Student loan debt is impacting some first-time Millennial homebuyers. MagnifyMoney, a LendingTree-affiliated online site that helps consumers compare financial products, recently looked at student loan debt and Millennial average net worth. There were some interesting findings.
According to the MagnifyMoney team, “Millennials with student loan debt tend to have larger mortgages on lower-value homes. The home values of millennials younger than 35 with student loan debt are 5% lower than those without student loan debt. The median value of homes for those with unpaid student loans was $157,000 in 2016, while millennial homeowners without student debt had homes with a median value of $165,000.”
Brian Karimzad, co-founder of MagnifyMoney and senior vice president of research at LendingTree, goes behind the numbers with a few surprises. “Homeownership rates are nearly identical to those without student loan debt. About 34% of millennial graduates with student loans are homeowners, while 36% of those without student loans are homeowners.”
Where the equation changes are the price of homes bought by Millennials with student loan debt. “The difference is those with student loan debt are buying homes priced about 5% less than those without. That works out to about $8,000 on a typical home and could reflect a harder time saving for a down payment or being able to qualify for a larger mortgage because of the burden of student loan debt,” Karimzad explains.
According to information from the Federal Reserve,“ between 2001 and 2016, the real amount of student debt owed by American households more than tripled, from about $340 billion to more than $1.3 trillion.”
As housing prices have risen dramatically around the country, Millennials making that first home purchase are seeing the long-reaching impact of student debt. “The important thing for students is to truly understand all the repayment options once they graduate. There are first-time buyers with significant student loan debt applying for mortgages who are not qualifying because of that,” notes Michael Pulver, senior residential mortgage manager at Genesee Regional Bank in Rochester, New York.
Beau Hodson founder and senior mortgage loan originator of San Diego-based Transparent Mortgage works with first-time Millennial buyers. “I see student loan debt impacting sales because the rules for qualifying are pretty black and white. Only the VA loan program allows student loans in deferment status (not required to be paid back yet) to be counted as such, all the other loan programs will make us calculate a monthly payment estimate and factor that in.” Hodson advises clients to “work towards paying down student loans rather than putting those additional funds towards a mortgage.”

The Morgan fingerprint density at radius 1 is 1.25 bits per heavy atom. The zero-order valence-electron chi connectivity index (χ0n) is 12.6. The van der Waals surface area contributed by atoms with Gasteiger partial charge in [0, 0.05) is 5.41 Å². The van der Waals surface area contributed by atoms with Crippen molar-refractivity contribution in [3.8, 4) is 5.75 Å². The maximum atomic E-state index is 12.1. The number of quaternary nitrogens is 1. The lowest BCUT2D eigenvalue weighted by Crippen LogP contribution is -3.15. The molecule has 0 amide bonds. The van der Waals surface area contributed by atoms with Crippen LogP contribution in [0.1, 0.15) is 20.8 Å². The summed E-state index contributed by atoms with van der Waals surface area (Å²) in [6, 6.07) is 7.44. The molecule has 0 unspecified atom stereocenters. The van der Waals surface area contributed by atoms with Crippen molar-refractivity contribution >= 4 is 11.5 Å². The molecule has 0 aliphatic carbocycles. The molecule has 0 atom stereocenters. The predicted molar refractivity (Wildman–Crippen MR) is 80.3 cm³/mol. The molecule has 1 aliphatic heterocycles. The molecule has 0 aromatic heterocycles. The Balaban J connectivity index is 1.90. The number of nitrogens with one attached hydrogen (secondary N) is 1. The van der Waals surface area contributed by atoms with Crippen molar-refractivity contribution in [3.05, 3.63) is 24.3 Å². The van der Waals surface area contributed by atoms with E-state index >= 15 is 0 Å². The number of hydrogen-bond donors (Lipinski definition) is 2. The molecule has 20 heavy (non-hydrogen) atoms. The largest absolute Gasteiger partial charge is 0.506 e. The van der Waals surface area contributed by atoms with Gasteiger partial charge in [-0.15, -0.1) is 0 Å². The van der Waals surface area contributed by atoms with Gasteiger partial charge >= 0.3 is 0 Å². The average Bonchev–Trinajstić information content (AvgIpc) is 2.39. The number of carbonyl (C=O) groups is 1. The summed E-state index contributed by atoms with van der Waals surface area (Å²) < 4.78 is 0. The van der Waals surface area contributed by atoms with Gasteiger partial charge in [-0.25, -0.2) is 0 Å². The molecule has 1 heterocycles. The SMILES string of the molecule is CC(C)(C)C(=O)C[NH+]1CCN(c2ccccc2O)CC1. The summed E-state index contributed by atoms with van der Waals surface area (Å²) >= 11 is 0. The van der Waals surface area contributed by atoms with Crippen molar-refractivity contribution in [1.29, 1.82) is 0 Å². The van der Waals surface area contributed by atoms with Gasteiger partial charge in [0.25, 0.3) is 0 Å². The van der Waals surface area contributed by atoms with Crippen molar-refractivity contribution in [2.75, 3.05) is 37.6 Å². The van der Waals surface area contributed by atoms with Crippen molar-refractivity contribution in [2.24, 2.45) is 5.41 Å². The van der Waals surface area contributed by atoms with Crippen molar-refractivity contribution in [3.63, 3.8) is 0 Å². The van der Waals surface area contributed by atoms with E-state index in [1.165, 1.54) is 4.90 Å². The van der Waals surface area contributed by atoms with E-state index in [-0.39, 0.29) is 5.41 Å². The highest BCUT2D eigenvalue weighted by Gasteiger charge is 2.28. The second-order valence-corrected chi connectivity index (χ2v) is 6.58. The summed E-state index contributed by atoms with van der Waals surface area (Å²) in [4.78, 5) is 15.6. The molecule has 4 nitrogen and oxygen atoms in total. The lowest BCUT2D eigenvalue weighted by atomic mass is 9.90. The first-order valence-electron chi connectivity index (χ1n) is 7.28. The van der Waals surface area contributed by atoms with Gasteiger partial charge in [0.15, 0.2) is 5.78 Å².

Megan Covel, vice president for policy and federal relations at the National Association of Student Financial Aid Administrators has advice for borrowers. “As we think about student loans on the back end, we focus on students responsibly borrowing on the front end.” Covel’s national association represents college and university financial aid administrators. “Every year a student takes out a new loan, they have to know what the total accumulated debt will be. The Federal government gives students six months after graduation before they have to begin repayment,” she adds.
Arch Mortgage Insurance’s (Arch MI) Summer 2018 Housing & Mortgage Review points to new home units (single and multifamily) and the impact on the growth from student loan debt. “Goldman Sachs is more pessimistic, projecting growth of around 4 percent a year over the next couple of years due to high student loan debt and restrictive underwriting guidelines.”
Nick Bailey, president, and CEO of Century 21 Real Estate sees it this way. “With 42% of home buyers being first-time buyers and 71% of those under 37, student loan debt is a major factor in the housing market.” As interest rates are hovering at 5% and predicted to go higher it’s no doubt qualifying will become tougher. “Lenders are looking at total debt ratio and the rise in student loan debt is throwing that out of whack,” Bailey adds.
“An important message on student debt and home ownership is when you go to college and take those loans its essential you finish school,” said Sam Chandan, Ph.D., associate dean at the Schack School of Real Estate at New York University’s School of Professional Studies. “That means you have better income potential to pay those loans off and buy a home.” Good advice for life and home ownership.